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Are we addicted to comfort?

I admit that addicted might not be the best word, but it’s unfortunately the closest in the English language to describe what comfort is doing to us. I suspect German may have a better word. When we are addicted to something, we need more and more of it to feel the same effects. We’ve made our modern lives as comfortable as technology allows, and we’ve cocooned ourselves. The deeper into the cocoon we go, the more sensitive we become to smaller and smaller levels of discomfort. 

Our bodies are actually incredibly good at adapting, but we insist on keeping the thermostat at 70° year round. We curse the heat in the summer and then again curse the cold in the winter- making ourselves miserable year-round unless we are indoors. We’ve long exchanged sustainably warm wool for snuggly, plush polyester and nylon. 

Let me explain with an example from my past. I used to lead sea kayaking expeditions during the summer on the coast of North Carolina. I spent six to seven hours a day sitting in my narrow kayak paddling in 100 degree heat. We camped each night on a beach. Everything was covered in salt and sand, and there were always mosquitoes stalking our every move. My memories from my first trip were of how gritty everything felt all the time, how itchy and prickly my skin was, how the heat was suffocating and the headwind exhausting. It was radically uncomfortable, but also beautiful and epic. By the end of the summer, I didn’t even notice the grit and I was accustomed to the heat. I have a distinct memory of walking into my house barefoot and marveling at how soft the carpet was. To me, the pristine white sand was soft- but the carpet in my dilapidated college rental was impossibly, remarkably soft. I was so accustomed to the heat, I had to take a fleece jacket out to dinner to tolerate the air conditioning in the restaurant.

It is currently winter, and I’m not leading outdoor trips at the moment. As I walk into the grocery store in fleece pants and a fleece jacket on a windy 36 degree day, I feel piercing cold when the wind blows. I haven’t spent enough time outside over the last two months for my body to acclimate to the change in temperature. I’m hyper-sensitive to the discomfort, and my brain resists hard (aka screams) when I try to force it to adapt by wearing less clothing on cool days, taking warm-not-hot showers, and turning down the thermostat. It’s SO EASY for me to avoid discomfort and therefore requires an enormous amount of discipline to not make myself more comfortable by flipping a switch or staying inside.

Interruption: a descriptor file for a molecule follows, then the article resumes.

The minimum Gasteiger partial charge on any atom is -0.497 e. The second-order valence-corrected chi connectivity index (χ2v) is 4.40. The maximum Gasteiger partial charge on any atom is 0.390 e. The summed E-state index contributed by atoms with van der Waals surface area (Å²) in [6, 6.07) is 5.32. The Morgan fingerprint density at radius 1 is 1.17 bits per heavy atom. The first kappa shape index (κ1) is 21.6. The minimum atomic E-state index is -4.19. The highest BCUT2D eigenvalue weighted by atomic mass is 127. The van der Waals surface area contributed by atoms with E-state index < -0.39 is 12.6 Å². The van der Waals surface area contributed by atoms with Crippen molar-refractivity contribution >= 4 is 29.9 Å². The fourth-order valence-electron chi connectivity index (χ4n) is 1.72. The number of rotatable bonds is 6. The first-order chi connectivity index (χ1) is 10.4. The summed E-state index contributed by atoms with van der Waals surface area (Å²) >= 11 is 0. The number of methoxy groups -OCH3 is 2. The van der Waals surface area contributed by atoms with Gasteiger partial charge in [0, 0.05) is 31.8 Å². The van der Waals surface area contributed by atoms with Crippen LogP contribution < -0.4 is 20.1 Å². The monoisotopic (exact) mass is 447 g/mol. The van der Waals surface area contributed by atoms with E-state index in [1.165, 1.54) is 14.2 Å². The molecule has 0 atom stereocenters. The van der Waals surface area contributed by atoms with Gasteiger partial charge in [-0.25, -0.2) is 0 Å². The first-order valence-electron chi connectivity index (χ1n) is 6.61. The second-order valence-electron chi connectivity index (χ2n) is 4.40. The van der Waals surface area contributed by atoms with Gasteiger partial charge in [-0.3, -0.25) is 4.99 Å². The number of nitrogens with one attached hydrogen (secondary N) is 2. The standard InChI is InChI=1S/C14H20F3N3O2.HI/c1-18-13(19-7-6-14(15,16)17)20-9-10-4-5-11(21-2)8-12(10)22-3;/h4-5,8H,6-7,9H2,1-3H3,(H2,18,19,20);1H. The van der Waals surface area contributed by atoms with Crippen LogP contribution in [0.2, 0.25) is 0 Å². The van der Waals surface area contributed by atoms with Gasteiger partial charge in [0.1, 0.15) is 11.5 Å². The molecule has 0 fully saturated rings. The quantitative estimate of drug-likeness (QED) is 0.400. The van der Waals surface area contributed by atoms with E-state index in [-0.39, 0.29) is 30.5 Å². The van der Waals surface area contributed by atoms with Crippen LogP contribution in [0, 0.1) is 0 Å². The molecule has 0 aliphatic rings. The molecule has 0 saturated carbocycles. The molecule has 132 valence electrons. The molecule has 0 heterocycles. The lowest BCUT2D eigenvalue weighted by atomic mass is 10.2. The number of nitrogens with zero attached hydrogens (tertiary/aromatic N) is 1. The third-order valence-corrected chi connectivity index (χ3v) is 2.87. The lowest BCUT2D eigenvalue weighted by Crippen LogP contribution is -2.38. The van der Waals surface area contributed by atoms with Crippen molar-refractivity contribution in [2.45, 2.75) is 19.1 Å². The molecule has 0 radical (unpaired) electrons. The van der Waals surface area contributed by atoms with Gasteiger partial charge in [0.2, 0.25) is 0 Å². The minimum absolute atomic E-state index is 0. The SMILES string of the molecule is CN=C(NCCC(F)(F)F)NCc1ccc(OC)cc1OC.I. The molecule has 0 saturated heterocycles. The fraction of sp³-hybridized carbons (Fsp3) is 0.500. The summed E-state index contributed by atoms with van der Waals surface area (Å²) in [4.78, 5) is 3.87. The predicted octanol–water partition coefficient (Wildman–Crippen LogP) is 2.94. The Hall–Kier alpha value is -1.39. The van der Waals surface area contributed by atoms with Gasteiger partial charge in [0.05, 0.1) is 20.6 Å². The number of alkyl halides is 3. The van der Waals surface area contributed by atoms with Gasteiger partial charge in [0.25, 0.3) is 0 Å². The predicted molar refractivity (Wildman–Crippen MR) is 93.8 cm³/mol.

I would argue that we’re all generally worse off for this extreme level of comfort. Climate controlled homes are great at keeping us from dying of hypothermia, and are critical for public health and safety. Our comforts are life savers for those of us with chronic illness and with disabilities. I am thankful for running water, electric heat and a gas stove when I'm sick or overwhelmed from work.  But for many of us, we’re making ourselves more miserable year round by avoiding the discomfort of acclimatizing. So bump your thermostat closer to outside temps, get outside when the weather isn’t perfect, and marvel at your body’s ability to adapt. 

Video: Paddle Boarding to Climb a Magical Tree

It is so hard to pick a favorite tree, but this one just might be mine. The only way to get to it is by water, and it reaches down to the water's surface with big strong branches to let us climb up. I can't think of a better way to have celebrated the Autumn Equinox than by enjoying a paddle in the sunshine and fellowship with a human I love and a beautiful tree.

Pitch Your Tent Like a Pro

Take the Right Tent
A tent in the wrong environment spells misery, no matter how well you set it up!